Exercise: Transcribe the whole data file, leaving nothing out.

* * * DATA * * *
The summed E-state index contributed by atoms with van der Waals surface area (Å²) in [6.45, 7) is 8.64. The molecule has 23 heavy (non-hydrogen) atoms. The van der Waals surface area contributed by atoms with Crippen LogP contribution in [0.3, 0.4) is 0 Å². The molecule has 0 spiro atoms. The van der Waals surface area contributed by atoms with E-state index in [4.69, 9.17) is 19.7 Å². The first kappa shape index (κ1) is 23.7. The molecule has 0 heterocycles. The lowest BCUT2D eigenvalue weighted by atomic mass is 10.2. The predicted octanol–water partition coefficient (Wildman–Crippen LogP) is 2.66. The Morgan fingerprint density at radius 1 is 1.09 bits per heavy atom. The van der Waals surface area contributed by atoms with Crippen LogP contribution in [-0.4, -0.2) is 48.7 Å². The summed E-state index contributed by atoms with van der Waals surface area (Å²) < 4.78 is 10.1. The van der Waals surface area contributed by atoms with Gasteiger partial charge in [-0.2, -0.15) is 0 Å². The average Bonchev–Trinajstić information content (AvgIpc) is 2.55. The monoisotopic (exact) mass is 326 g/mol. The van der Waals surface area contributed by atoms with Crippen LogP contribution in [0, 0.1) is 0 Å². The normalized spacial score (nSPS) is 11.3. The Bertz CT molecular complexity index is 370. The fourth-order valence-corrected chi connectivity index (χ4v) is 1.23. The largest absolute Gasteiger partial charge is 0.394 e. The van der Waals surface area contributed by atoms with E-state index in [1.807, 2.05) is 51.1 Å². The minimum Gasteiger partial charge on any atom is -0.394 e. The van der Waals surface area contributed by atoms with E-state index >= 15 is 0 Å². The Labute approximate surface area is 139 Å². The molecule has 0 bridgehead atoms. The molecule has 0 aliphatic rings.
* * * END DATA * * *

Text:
The summed E-state index contributed by atoms with van der Waals surface area (Å²) in [6.45, 7) is 8.64. The molecule has 23 heavy (non-hydrogen) atoms. The van der Waals surface area contributed by atoms with Crippen LogP contribution in [0.3, 0.4) is 0 Å². The molecule has 0 spiro atoms. The van der Waals surface area contributed by atoms with E-state index in [4.69, 9.17) is 19.7 Å². The first kappa shape index (κ1) is 23.7. The molecule has 0 heterocycles. The lowest BCUT2D eigenvalue weighted by atomic mass is 10.2. The predicted octanol–water partition coefficient (Wildman–Crippen LogP) is 2.66. The Morgan fingerprint density at radius 1 is 1.09 bits per heavy atom. The van der Waals surface area contributed by atoms with Crippen LogP contribution in [-0.4, -0.2) is 48.7 Å². The summed E-state index contributed by atoms with van der Waals surface area (Å²) < 4.78 is 10.1. The van der Waals surface area contributed by atoms with Gasteiger partial charge in [-0.2, -0.15) is 0 Å². The average Bonchev–Trinajstić information content (AvgIpc) is 2.55. The monoisotopic (exact) mass is 326 g/mol. The van der Waals surface area contributed by atoms with Crippen LogP contribution in [0, 0.1) is 0 Å². The normalized spacial score (nSPS) is 11.3. The Bertz CT molecular complexity index is 370. The fourth-order valence-corrected chi connectivity index (χ4v) is 1.23. The largest absolute Gasteiger partial charge is 0.394 e. The van der Waals surface area contributed by atoms with E-state index in [1.807, 2.05) is 51.1 Å². The minimum Gasteiger partial charge on any atom is -0.394 e. The van der Waals surface area contributed by atoms with E-state index >= 15 is 0 Å². The Labute approximate surface area is 139 Å². The molecule has 0 bridgehead atoms. The molecule has 0 aliphatic rings.